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Poverty, Mobility and Policy

Countries' lower poverty rates are not of function of their "free markets" -- they are a function of their anti-poverty policies.
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In the Room for Debate feature over at the New York Times, Julila Isaacs makes an interesting linkage between lower child poverty rates and higher rates of income mobility. She points out, for example, that Scandinavian countries maintain both lower child poverty rates and more upward mobility. Correlation not being causation, that's not proof, but it makes sense. It's also consistent with a fascinating strain of recent literature that tracks people from when they were kids into adulthood to gauge the lifetime impacts of anti-poverty measures of policies like food stamps, Head Start, EITC, and so on.

But here's an important add-on point to her argument: these countries' lower poverty rates are not of function of their "free markets" -- they are a function of their anti-poverty policies. If you look at their poverty rates as calculated by the OECD (see figure below), before their tax and transfer systems kick in, there's as much or more poverty in Finland or Sweden as in the U.S. (Note: the OECD defines poverty as income less than 50 percent of the national median.)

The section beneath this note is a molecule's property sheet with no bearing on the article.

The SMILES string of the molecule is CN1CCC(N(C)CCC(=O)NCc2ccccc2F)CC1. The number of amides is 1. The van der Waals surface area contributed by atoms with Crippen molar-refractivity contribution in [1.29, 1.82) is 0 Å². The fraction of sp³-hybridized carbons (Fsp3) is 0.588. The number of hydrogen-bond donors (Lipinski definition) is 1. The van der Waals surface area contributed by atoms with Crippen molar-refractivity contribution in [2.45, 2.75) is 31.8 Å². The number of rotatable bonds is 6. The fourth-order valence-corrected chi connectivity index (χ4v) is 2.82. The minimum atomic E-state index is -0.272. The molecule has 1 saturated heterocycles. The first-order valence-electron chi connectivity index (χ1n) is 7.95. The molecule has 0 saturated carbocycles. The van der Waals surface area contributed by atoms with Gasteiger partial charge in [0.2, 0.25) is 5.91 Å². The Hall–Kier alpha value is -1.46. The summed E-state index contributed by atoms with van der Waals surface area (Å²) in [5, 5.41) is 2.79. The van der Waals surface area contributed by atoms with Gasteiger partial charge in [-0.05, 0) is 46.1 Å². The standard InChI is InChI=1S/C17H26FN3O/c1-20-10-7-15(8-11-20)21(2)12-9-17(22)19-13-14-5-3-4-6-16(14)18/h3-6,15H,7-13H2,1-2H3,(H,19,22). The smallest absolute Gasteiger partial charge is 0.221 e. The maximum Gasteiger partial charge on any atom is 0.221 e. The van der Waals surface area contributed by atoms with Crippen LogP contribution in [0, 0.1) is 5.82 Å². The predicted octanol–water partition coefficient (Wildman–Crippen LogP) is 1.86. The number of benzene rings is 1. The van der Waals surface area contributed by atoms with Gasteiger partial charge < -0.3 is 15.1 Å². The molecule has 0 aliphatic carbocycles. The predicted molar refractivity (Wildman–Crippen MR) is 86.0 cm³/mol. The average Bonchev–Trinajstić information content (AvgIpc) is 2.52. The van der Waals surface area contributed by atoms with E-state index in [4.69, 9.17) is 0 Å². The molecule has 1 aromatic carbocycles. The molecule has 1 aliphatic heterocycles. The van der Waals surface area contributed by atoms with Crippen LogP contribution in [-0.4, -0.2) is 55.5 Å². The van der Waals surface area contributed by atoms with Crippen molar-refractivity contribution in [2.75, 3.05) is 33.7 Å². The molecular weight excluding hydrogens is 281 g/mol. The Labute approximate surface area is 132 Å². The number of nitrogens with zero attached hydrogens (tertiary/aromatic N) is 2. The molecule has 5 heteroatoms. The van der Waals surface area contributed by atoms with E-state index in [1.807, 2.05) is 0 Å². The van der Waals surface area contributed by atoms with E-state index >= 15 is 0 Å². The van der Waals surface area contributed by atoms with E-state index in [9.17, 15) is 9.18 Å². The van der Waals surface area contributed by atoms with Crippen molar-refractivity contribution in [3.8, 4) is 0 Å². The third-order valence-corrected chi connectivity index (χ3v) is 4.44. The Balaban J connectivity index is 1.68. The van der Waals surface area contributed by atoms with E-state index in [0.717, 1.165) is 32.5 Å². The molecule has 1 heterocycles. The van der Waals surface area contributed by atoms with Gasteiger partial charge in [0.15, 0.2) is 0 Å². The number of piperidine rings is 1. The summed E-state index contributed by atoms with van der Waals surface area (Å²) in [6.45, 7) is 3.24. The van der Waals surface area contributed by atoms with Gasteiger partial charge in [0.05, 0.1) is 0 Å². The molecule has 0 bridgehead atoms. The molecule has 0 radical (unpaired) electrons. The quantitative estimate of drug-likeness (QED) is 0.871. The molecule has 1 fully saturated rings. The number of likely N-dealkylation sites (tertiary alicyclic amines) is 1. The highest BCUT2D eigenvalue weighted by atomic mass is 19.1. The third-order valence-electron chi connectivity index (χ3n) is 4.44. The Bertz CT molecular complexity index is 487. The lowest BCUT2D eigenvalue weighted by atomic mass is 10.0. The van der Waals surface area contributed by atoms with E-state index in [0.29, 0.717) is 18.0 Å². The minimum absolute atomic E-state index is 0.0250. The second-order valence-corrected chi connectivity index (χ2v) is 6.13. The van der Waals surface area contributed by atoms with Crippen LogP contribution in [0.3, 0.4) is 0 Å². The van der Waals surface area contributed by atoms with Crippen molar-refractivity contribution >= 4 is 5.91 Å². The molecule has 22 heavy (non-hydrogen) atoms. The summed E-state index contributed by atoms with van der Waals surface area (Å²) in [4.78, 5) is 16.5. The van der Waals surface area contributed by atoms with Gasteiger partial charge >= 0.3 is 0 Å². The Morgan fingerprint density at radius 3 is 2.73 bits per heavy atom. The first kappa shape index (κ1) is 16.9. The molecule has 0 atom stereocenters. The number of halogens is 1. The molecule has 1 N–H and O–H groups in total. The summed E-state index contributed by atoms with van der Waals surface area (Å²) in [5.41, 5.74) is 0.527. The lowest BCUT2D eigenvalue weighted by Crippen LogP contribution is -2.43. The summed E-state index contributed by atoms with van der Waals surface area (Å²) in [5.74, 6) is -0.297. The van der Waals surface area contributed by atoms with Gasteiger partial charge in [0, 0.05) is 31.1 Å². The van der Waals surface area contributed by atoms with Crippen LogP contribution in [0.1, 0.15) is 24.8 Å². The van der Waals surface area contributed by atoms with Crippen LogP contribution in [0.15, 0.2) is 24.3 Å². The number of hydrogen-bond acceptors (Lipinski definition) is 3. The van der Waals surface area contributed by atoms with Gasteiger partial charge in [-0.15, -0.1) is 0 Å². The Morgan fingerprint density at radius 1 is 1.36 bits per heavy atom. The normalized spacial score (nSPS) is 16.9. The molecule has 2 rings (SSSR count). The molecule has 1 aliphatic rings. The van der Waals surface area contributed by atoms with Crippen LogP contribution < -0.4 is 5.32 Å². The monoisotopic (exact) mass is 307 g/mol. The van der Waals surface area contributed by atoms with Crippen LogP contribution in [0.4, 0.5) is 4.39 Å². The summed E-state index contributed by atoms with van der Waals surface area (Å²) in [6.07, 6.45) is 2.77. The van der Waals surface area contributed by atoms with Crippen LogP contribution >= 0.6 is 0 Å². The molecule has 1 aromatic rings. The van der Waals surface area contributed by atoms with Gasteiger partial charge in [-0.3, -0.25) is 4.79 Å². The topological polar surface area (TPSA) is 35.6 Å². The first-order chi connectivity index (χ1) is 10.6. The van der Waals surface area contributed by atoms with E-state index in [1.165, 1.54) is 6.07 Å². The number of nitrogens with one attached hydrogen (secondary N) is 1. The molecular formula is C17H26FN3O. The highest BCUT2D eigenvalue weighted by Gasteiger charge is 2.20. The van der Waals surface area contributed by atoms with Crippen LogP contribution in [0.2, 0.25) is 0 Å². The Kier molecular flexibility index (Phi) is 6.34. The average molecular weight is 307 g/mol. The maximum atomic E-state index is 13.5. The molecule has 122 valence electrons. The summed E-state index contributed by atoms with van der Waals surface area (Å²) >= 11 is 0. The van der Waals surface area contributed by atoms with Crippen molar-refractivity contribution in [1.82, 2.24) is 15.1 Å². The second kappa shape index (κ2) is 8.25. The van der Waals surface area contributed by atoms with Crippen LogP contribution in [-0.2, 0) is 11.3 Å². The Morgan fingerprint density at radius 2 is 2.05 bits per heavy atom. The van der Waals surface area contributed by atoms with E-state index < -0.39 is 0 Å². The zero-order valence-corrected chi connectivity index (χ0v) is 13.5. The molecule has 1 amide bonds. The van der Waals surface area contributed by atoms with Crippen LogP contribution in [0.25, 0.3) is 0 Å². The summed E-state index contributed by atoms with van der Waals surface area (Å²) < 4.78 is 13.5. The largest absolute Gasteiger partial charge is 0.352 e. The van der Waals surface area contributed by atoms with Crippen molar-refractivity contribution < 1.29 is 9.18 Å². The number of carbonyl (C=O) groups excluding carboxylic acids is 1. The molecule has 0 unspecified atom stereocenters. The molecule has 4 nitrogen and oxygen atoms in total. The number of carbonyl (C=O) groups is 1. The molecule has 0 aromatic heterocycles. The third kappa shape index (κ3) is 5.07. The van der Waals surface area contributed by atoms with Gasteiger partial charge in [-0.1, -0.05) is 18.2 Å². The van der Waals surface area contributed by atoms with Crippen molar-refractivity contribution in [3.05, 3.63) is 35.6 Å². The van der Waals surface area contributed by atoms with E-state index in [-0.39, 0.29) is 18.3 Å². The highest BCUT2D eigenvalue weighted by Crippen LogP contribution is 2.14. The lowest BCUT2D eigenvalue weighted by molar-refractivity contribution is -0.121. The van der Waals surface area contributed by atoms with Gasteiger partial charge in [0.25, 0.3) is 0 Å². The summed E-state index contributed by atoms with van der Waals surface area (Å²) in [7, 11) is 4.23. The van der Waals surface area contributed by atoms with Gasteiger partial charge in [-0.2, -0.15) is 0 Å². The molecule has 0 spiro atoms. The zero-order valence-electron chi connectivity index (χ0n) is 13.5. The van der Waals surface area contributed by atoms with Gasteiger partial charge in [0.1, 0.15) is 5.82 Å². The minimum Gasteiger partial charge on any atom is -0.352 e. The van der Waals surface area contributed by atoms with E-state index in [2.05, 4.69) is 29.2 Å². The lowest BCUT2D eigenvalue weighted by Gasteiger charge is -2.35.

Denmark reduces market poverty by 75 percent; Sweden by two-thirds; Finland by 80 percent; the U.S., by only 40 percent.

So, to the extent that the difference in child poverty rates between here and Scandinavia is a driver of our immobility relative to theirs, that's not some immutable market outcome. It's a policy variable. Moreover, in the age of inequality, such anti-poverty policies are more important than ever, as higher inequality creates both more poverty along with steeper barriers to getting ahead, whether through the lack of early education, nutrition, adequate housing, and a host of other poverty-related conditions that dampen ones chances in life.

(Another note: these are poverty rates for all persons; I couldn't find OECD pre/post rates for kids, but the point still holds -- kids' poverty is a function of their family's income.)

Source: OECD

This post originally appeared at Jared Bernstein's On The Economy blog.